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Can anyone help break "router block"?

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I am being paralyzed by a case of "router block" and hoping some of you kind DC souls can help me out.

I'm WAY overdue for an upgrade to my wireless router. I know enough about this subject that I'm not going to just go down to Best Buy and pick between the 3 boxes they have on display. But I'm not enough into the "hack your router" space to make a clear, informed choice either.

My problem is, my main need for the router is the ability to set up sophisticated site filtering rules, based on MAC addresses, on a schedule.

The routers that seem to do this the best are the Netgear routers with Live Parental controls, which is actually integrated with OpenDNS.
All reports I've read say this is the most reliable way to set up site filtering on a schedule. (Although info about routers is plentiful online if you are interested in speed, throughput, etc. it's MUCH harder to find objective or even descriptive info about the less-techie features like parental controls / filtering.)

But the Amazon reviews of the mid-priced (~$100) Netgear routers I'm interested in are full of horror stories of devices that don't work terribly well, and that tend to fail on the day their 1-year warranty expires. Also Netgear appears to have an expensive, convoluted support process to get service on defective units, which seems to be based on a "soak the dummies" philosophy.

So all things being equal, I'd avoid Netgear, but they seem to be the ONLY ones with the kind of filtering controls I need. (Both powerful AND easy to use)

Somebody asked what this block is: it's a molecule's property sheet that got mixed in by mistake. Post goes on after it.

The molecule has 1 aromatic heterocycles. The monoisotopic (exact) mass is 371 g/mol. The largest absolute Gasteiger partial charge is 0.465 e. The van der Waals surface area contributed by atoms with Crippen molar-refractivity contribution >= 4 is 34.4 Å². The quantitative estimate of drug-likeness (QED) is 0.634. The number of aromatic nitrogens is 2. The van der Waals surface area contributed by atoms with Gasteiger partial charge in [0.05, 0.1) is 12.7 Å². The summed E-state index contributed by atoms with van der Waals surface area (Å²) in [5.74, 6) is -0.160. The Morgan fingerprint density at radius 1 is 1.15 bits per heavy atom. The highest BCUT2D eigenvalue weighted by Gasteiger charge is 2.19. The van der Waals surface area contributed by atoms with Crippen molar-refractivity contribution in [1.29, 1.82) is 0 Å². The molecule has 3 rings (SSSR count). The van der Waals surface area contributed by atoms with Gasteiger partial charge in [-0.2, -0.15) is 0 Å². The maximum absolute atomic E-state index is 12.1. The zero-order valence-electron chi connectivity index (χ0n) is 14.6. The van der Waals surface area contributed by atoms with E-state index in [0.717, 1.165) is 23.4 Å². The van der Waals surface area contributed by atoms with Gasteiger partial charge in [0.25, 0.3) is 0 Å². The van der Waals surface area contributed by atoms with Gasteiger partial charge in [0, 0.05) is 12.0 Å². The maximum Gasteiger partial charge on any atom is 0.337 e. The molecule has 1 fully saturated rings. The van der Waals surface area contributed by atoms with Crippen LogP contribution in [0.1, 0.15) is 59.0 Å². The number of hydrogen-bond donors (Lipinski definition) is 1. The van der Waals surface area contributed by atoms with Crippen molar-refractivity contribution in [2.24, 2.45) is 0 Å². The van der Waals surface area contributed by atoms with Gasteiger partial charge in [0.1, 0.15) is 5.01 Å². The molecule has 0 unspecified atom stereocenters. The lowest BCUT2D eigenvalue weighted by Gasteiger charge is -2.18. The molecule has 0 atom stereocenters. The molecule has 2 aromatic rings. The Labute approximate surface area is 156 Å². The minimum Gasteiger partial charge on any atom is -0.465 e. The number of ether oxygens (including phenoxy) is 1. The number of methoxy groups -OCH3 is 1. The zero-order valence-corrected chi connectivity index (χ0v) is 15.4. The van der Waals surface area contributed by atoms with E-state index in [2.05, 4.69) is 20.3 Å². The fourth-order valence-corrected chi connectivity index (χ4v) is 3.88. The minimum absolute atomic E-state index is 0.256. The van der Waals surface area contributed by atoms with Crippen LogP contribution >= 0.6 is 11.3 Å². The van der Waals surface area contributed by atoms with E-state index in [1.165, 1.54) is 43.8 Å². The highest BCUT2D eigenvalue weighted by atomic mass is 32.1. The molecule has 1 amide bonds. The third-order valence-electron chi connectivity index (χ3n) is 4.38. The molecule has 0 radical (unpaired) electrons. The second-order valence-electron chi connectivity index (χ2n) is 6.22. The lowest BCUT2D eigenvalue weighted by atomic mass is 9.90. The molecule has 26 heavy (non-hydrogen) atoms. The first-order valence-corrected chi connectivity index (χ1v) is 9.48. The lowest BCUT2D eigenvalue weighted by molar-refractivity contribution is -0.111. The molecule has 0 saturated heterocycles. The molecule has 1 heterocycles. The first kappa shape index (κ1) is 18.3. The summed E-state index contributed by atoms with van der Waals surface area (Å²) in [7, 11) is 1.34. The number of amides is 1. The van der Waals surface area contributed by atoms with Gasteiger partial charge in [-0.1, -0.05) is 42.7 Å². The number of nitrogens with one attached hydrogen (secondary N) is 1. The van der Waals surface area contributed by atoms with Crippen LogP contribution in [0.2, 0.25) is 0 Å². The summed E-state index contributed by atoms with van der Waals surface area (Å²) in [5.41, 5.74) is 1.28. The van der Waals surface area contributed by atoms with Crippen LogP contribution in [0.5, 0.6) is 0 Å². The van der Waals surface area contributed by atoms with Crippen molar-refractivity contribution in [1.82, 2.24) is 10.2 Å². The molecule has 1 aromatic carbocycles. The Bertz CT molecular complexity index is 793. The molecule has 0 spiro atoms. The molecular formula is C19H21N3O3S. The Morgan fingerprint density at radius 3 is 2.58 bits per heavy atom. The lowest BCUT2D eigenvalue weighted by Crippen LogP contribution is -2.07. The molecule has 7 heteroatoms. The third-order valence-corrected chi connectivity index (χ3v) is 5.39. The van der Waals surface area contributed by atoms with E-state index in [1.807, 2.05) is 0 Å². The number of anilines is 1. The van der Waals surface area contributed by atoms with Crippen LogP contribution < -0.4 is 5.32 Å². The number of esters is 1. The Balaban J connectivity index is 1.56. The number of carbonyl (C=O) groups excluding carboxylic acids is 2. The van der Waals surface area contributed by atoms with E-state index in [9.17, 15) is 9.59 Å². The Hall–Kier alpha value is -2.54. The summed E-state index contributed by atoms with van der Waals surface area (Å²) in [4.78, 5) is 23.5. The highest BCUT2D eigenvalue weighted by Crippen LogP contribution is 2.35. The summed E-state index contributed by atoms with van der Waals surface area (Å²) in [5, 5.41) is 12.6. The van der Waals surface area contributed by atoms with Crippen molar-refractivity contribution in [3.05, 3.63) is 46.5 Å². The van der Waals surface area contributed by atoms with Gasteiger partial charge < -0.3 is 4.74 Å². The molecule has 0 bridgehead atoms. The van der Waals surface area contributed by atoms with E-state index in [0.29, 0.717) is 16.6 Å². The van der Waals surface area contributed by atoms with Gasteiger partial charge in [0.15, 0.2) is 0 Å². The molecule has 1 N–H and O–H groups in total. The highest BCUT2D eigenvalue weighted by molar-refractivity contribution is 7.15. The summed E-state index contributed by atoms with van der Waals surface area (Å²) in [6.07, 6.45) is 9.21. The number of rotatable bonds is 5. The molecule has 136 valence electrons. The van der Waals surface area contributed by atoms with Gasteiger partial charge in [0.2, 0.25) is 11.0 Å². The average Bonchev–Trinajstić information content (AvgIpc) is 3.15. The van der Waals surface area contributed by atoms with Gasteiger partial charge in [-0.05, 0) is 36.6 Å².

I've read that on routers that are running some form of Linux like OpenWRT, you can use Linux's IPTABLES to do sophisticated filtering. But I don't know Linux, and I don't want to have to climb over its substantial learning curve just to set up a new router and filter some websites.

Anyway, sorry for the long message, but I've been trying to get this decision made for weeks, and everything new I learn just makes the problem seem deeper.

Has anyone had an luck with setting up filtering on Netgear routers? If so, have you been running the router for more than a year? How is the reliability?

Alternately, are their other routers I should be looking at that implement this feature in a way that's both powerful and easy-to-use?

You might want to look into routers that support the Tomato firmware.  I use Tomato on my ASUS RT-N66U router and it has an access restriction feature that looks like it fits your requirements.  Disclaimer: I don't use this feature.  Here's a screenshot:

Can anyone help break "router block"?

Stoic Joker:
As a rule I tend to stay as far away from all things "Parental Control" as possible. They always seem to end up being a performance robing maintenance nightmare ... But then again I also primarily do business networks. I am however a huge fan of OpenDNS.

As far as Netgear's stuff getting bad reviews, I've never seen any consumer grade 802.11n class device get consistently good reviews from any of the manufacturers anywhere, ever. Netgear's tech support I only needed to use once with a new device on a really bizarre issue, as their available online documentation is really quite good.

I've dealt with several Netgear routers (like the FVS318) in SMB applications that have survived for years without incident. Hell our office wireless has been running off a Netgear WNR2000 v2.0 for so long I forgot where the damn thing is..